Words are powerful tools. They can encourage and uplift. They can cruelly squeeze out hope. They can destroy marriages. They restore friendships. They can bring healing.
Yet, sometimes in life the non-verbals (meaning without words) are just as powerful as speech, and I dare propose that they are often more powerful than speech.
Art is like that. An artist takes up a brush, dips it in some paint and from some unknown depth brings forth an evocative painting. “Grace” – the painting of the gentle older man bowing his head in prayer – is just such a work of art. It is a beautiful example of non-verbal communication. Head bent, hands clasped, eyes closed, one can almost see the quiet, inner prayer of gratitude most surely taking place.
This can become a good meditation for us at Thanksgiving. All roads lead to home on Thanksgiving Day when families come together to thank God. We all look forward to it, even the hustle and bustle of the many preparations of love that undergird the Thanksgiving meal. Sometimes it has been weeks, months, even years, since the family members have converged like this. Words flow . . . memories abound . . . stories are re-told . . . and the family photo album is found and brought out to the table to show the youngsters.
Grace before meals is prayed. For some, it is the only meal all year that begins with prayer. For others, it is as natural as putting on a comfortable old shoe and wiggling your toes just for the sheer delight of it. That is the sense I get of the man in “Grace”- for him prayer is simple, comfortable and just plain “right.”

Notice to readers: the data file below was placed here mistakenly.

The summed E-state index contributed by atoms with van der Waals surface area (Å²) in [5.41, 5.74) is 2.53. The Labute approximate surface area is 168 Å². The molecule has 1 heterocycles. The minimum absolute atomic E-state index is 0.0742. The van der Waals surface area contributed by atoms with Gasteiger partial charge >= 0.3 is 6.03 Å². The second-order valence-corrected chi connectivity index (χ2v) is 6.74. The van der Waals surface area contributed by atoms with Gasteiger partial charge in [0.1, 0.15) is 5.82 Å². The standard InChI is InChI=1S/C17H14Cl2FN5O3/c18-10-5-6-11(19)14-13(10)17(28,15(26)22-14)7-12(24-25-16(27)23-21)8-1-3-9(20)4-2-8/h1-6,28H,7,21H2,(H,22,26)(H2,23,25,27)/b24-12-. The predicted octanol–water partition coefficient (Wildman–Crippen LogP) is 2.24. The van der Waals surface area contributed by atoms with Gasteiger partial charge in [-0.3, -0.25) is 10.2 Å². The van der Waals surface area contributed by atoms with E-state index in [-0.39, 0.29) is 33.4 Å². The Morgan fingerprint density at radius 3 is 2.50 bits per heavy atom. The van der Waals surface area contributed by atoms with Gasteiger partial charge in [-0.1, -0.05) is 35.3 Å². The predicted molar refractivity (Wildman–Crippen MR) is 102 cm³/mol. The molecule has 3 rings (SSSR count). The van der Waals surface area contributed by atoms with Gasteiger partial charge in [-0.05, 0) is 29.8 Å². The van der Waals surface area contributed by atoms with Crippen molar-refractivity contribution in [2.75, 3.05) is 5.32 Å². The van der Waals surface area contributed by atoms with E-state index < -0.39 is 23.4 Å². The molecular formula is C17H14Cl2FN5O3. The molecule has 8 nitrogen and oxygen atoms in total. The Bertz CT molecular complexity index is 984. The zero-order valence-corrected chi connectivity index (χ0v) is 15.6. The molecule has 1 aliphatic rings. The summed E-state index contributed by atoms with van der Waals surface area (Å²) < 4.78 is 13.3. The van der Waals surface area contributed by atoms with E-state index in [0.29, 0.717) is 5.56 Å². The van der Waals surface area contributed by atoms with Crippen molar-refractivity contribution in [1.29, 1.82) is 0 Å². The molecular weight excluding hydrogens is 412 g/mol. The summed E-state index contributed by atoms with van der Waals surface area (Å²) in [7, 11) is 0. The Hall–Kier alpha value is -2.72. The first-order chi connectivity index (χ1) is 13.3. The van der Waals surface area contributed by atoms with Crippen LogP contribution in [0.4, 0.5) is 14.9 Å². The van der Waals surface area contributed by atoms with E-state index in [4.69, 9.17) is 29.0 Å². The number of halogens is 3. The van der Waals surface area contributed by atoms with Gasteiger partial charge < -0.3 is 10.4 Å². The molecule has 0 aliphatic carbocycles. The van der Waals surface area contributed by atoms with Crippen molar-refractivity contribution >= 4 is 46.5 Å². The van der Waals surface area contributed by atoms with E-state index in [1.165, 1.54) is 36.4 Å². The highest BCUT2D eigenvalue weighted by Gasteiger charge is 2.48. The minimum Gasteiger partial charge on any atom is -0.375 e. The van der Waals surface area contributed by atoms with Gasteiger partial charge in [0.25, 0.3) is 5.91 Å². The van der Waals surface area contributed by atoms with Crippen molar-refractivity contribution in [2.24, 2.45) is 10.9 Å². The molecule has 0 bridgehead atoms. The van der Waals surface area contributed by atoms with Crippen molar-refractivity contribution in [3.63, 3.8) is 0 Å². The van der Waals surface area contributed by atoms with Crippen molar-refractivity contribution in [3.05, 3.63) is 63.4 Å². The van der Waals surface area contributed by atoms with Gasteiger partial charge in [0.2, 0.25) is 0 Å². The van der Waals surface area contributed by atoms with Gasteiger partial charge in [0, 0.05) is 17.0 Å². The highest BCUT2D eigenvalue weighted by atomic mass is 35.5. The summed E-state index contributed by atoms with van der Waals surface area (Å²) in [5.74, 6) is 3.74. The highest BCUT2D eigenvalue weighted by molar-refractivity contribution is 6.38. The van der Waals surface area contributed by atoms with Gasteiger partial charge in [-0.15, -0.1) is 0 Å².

This year, at Thanksgiving, imagine your home as if the volume were turned off and all you could do would be to see and touch and smell. Look at faces and body language. Look at children and older folks. Look at the interactions. What would you see?
Let us not be so “well-connected” or “inter-faced” or “networked” that we lose sight of those nearest and dearest to us. Let us show in every way possible our deep gratitude and love for each other. In the end, after all is said and done, that is what matters most, isn’t it.
Happy and Blessed Thanksgiving from our home to yours, a Thanksgiving filled with grace and gratitude.